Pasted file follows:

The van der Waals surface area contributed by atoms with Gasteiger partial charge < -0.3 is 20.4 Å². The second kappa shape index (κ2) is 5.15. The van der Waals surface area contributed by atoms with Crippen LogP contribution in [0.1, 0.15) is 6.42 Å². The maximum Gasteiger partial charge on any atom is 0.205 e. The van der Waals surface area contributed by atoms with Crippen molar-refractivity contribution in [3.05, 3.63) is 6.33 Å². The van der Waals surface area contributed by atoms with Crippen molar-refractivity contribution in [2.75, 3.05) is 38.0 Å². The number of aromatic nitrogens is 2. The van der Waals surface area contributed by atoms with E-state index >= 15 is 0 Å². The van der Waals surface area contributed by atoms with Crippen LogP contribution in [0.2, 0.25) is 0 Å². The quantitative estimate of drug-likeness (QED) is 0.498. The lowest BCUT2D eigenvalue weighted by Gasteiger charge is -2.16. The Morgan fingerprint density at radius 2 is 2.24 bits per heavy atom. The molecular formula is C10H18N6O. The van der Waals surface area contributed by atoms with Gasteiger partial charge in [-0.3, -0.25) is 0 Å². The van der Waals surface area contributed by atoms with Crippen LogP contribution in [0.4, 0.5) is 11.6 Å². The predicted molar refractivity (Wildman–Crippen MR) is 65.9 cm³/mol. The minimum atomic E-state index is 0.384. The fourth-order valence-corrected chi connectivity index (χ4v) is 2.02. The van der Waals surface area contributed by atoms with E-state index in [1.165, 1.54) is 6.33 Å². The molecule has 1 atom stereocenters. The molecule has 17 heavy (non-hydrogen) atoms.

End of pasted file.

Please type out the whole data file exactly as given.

The van der Waals surface area contributed by atoms with Gasteiger partial charge < -0.3 is 20.4 Å². The second kappa shape index (κ2) is 5.15. The van der Waals surface area contributed by atoms with Crippen LogP contribution in [0.1, 0.15) is 6.42 Å². The maximum Gasteiger partial charge on any atom is 0.205 e. The van der Waals surface area contributed by atoms with Crippen molar-refractivity contribution in [3.05, 3.63) is 6.33 Å². The van der Waals surface area contributed by atoms with Crippen molar-refractivity contribution in [2.75, 3.05) is 38.0 Å². The number of aromatic nitrogens is 2. The van der Waals surface area contributed by atoms with E-state index >= 15 is 0 Å². The van der Waals surface area contributed by atoms with Crippen LogP contribution in [0.2, 0.25) is 0 Å². The quantitative estimate of drug-likeness (QED) is 0.498. The lowest BCUT2D eigenvalue weighted by Gasteiger charge is -2.16. The Morgan fingerprint density at radius 2 is 2.24 bits per heavy atom. The molecular formula is C10H18N6O. The van der Waals surface area contributed by atoms with Gasteiger partial charge in [-0.3, -0.25) is 0 Å². The van der Waals surface area contributed by atoms with Crippen LogP contribution in [0.4, 0.5) is 11.6 Å². The predicted molar refractivity (Wildman–Crippen MR) is 65.9 cm³/mol. The minimum atomic E-state index is 0.384. The fourth-order valence-corrected chi connectivity index (χ4v) is 2.02. The van der Waals surface area contributed by atoms with E-state index in [1.165, 1.54) is 6.33 Å². The molecule has 1 atom stereocenters. The molecule has 17 heavy (non-hydrogen) atoms.